A- Halogenation

It is the process of replacing one of the hydrogen atoms with a halogen atom (such as chlorine Cl2 or Br2) with a catalyst such as ferric chloride FeCl3 or ferric bromide FeBr3 :


halogenation of benzene

 

 

B- Sulfonation

 It is the process of replacing one of the hydrogen atoms with the sulfonic group SO3H, for example benzene reacts with the dark concentrated sulfuric acid at room tempera- ture to compose benzene sulfonic acid.

 

Sulfonation of benzene


 

C- Nitration

Replace a hydrogen atom with a nitro group NO2 where benzene reacts with a mixture of concentrated nitric and sulfuric acid at a temperature of 45 °C to compose of nitrobenzene.


Nitration of benzene


 

 

D- Friedle- Crafts reactions

1. Friedel-crafts Al-kylation:

It is the process of replacing one hydrogen atom in the alkyl group (R) with an appropri- ate catalyst. When benzene reacts with alkyl halide (R-X) in presence of catalyst like dry aluminum chloride (AlCl3) lead to compose of alkyl benzene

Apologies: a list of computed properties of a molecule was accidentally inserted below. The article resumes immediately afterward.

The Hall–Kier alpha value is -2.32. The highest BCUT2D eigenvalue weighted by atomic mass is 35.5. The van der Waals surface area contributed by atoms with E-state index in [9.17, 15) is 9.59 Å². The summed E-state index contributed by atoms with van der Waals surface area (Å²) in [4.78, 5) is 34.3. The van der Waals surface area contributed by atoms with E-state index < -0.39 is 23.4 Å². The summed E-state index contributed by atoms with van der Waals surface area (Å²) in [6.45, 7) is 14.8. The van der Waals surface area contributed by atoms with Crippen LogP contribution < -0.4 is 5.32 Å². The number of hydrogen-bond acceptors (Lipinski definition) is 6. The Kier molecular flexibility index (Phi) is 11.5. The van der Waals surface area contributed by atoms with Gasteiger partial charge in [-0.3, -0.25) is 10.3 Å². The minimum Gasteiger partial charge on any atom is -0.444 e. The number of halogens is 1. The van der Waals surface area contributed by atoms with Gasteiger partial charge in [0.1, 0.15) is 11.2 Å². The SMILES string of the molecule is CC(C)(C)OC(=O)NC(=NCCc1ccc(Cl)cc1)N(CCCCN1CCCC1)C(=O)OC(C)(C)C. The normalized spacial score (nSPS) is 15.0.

Friedel-crafts Al-kylation: of benzene

 

2. Friedel-Kraft acetylation:

is the process of replacing an atom hydrogen in the acetyl group. Benzene reacts with acetylcholine in the presence of dry aluminum chloride to compose of acetyl benzene.


Friedel-Kraft acetylation of benzene

 

 

 

Mechanism of electrophilic substitution reactions

The substitution reactions above are called electrophilic substitution reactions. Where there are electrons detectors is also called electrophilic reagent (E). The electron elec- trophilic reagent is a reagent that needs electrons and can be in the form of a positive charge that can form covalent bonds with carbon atoms like X+, NO +,R+, RC+O.

 

A double link is rich in electrons therefore, it is a source of electrons for the reagent that electrophilic reagents need it. Electron-rich reagent are called Neocluphilic reagents (Nu)(see chemistry book for the fourth stage). By reviewing these reactions we can symbolize all these reactions by the following general reaction: